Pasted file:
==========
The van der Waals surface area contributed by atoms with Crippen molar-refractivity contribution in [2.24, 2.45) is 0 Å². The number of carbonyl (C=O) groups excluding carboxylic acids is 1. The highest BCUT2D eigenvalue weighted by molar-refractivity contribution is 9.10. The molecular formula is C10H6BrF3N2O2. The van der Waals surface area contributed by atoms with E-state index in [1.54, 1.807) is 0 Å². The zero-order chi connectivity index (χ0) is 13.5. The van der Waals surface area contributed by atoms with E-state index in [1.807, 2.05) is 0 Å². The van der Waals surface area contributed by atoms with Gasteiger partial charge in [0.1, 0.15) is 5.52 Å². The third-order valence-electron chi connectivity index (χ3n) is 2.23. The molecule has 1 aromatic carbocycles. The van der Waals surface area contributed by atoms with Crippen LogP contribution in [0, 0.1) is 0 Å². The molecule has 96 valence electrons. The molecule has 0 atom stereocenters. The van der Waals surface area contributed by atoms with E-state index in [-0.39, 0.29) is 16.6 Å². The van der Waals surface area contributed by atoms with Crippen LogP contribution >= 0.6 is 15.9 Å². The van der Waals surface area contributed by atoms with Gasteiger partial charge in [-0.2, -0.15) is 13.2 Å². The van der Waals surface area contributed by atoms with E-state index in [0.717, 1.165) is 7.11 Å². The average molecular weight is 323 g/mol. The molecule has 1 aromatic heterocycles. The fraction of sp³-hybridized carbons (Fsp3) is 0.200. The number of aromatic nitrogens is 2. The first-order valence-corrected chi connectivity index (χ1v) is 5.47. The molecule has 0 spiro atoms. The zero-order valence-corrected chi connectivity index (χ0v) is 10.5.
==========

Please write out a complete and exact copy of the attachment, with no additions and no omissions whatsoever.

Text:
The van der Waals surface area contributed by atoms with Crippen molar-refractivity contribution in [2.24, 2.45) is 0 Å². The number of carbonyl (C=O) groups excluding carboxylic acids is 1. The highest BCUT2D eigenvalue weighted by molar-refractivity contribution is 9.10. The molecular formula is C10H6BrF3N2O2. The van der Waals surface area contributed by atoms with E-state index in [1.54, 1.807) is 0 Å². The zero-order chi connectivity index (χ0) is 13.5. The van der Waals surface area contributed by atoms with E-state index in [1.807, 2.05) is 0 Å². The van der Waals surface area contributed by atoms with Gasteiger partial charge in [0.1, 0.15) is 5.52 Å². The third-order valence-electron chi connectivity index (χ3n) is 2.23. The molecule has 1 aromatic carbocycles. The van der Waals surface area contributed by atoms with Crippen LogP contribution in [0, 0.1) is 0 Å². The molecule has 96 valence electrons. The molecule has 0 atom stereocenters. The van der Waals surface area contributed by atoms with E-state index in [-0.39, 0.29) is 16.6 Å². The van der Waals surface area contributed by atoms with Crippen LogP contribution >= 0.6 is 15.9 Å². The van der Waals surface area contributed by atoms with Gasteiger partial charge in [-0.2, -0.15) is 13.2 Å². The van der Waals surface area contributed by atoms with E-state index in [0.717, 1.165) is 7.11 Å². The average molecular weight is 323 g/mol. The molecule has 1 aromatic heterocycles. The fraction of sp³-hybridized carbons (Fsp3) is 0.200. The number of aromatic nitrogens is 2. The first-order valence-corrected chi connectivity index (χ1v) is 5.47. The molecule has 0 spiro atoms. The zero-order valence-corrected chi connectivity index (χ0v) is 10.5.